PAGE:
Now that I’ve started a few batches of plants of my own and don’t just buy starts at the local gardening centers, I view my seeds in a whole new way. I ponder the packet labels and the plants and veggies and flowers they display and then look at the little dry, dead-seeming kernels that pour into my hand. And to steal Kate’s words, I think, “It’s in there.” And it amazes me every time.

If you’ll allow me to work a metaphor into the ground:

It makes me think of the adage, “What you see is not always what you get.”

Indeed.

Andrew Peterson has a song called Mountains on the Ocean Floor that I listen to over and over and over again. How often in my own life have I tried and failed and tried and failed again and again to change things only to feel that they are always the same? How often have I looked at a situation that seemingly has no solution, no end, no possible resolution? Peterson sings about mountains forming in the deep, down below where any eye can see, under a surface that seems unmoved and unchanging day after day. There in those places, it’s true, mountains form.

On a smaller but no less amazing scale, for seeds the same holds true. In these little husk-covered kernels, dead to the eye, buried in the soil, hidden away from everything, change is happening, life lies in wait. It’s in there.

It’s in there. Have hope.

 

Crying Over Spilt Milk

Filed under: cancer,death,family,grace,grief,mom — Mary @ 11:15 pm

We had dinner at my Dad’s yesterday.

Grief is beginning to be a companion. It’s strange where and when it strikes.

What you don’t realize about death is how high it takes you in some regards. It’s almost like the reverse of a much-anticipated vacation where you can’t wait ’til it’s here, then you’re excited in the midst of it, let down when it’s over, but glad for the memories once you have a little space from all the commotion. Losing a loved one seems to be this chain of events in total relief: You dread the day it’s going to happen, then you’re smashed and senseless in the midst of it, yet carried on the high of friends and family you haven’t seen all together in one place for a time and all the memories and love shared, but once you have a little space from all the commotion some of the strangest memories and realization of loss begin to set in.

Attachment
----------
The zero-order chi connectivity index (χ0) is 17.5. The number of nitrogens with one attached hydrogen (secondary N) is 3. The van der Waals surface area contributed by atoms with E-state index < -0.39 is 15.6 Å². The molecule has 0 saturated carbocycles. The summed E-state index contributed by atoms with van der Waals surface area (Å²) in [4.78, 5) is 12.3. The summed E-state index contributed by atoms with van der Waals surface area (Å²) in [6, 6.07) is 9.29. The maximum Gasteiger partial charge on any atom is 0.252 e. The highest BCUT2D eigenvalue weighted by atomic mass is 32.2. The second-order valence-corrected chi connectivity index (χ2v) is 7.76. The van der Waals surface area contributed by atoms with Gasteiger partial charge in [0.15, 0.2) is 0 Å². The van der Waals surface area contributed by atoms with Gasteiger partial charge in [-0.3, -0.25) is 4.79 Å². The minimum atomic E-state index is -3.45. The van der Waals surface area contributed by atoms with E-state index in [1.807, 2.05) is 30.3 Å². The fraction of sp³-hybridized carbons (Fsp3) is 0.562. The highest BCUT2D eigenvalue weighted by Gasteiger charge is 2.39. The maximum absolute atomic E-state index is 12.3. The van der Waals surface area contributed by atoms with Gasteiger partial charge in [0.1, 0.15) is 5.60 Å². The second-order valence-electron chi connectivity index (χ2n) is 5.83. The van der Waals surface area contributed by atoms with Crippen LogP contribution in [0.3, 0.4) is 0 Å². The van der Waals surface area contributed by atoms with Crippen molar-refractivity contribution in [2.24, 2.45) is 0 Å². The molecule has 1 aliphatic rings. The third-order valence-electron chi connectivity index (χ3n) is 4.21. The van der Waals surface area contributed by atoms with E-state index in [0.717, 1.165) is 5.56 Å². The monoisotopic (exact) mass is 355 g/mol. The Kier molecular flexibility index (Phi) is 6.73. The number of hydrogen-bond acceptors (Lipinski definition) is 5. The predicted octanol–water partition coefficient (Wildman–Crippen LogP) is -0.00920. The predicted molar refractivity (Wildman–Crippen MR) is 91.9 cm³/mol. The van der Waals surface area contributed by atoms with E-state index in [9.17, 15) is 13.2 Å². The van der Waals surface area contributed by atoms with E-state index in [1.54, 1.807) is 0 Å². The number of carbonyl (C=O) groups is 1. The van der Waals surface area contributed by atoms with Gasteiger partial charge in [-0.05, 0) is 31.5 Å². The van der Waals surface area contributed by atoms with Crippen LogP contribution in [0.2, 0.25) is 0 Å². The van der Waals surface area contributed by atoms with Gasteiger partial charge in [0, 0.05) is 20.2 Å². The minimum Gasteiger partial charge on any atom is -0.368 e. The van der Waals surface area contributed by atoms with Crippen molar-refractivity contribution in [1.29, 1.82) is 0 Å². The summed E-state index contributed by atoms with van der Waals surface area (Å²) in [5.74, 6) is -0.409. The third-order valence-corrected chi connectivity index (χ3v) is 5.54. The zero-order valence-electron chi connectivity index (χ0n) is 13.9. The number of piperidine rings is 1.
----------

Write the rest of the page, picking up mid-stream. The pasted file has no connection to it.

Driving to Dad’s from Trader Joe’s yesterday I stopped at a light at the hospital entrance for perhaps the first time since Mom passed. I looked up at the corner room I knew had been hers in her last lucid days and my heart ached. I thought for a moment, “Guy, if I could just walk up there one more time. If only she were THERE so we could pop in and visit.” I caught myself in the absurdity of it. Longing for her in a hospital? No. Of course I don’t want her there. I shared it with Dad last night as we sat in the kitchen with a lifelong friend, Lola, and a glass of wine.

“Ah…but that’s it…no you don’t want her at the hospital. A visit though…that’s the thing.”

“Have you begun to feel the lack of her, too? So strongly?”

He winced and nodded. “Oh, yes. Just now as I washed my hands I was thinking how dearly she would have loved to be here to see Eamonn, and eat a meal and hear the conversations we’ve had.”

We talked about Heaven, about whether or not she knows us here now, what kind of memory we have once we are there, gone from here. My dad surprised me.

“I hope not — I hope she’s so taken with it all…with that ‘wonder-world that opened upon her astonished sight.'” He glowed for a moment with the thought of it, and then we both melted to teary eyes a little. He was referring to a daily devotion from Morning and Evening by C.H. Spurgeon for February 7 that he had happened upon and read to Mom before we knew how soon she would be dying. “I think I’d like that read at the service,” she’d told him. And it was.

We hash it over and over but what it comes down to is that we miss her. She has left a mom-sized hole and the lack of her hurts.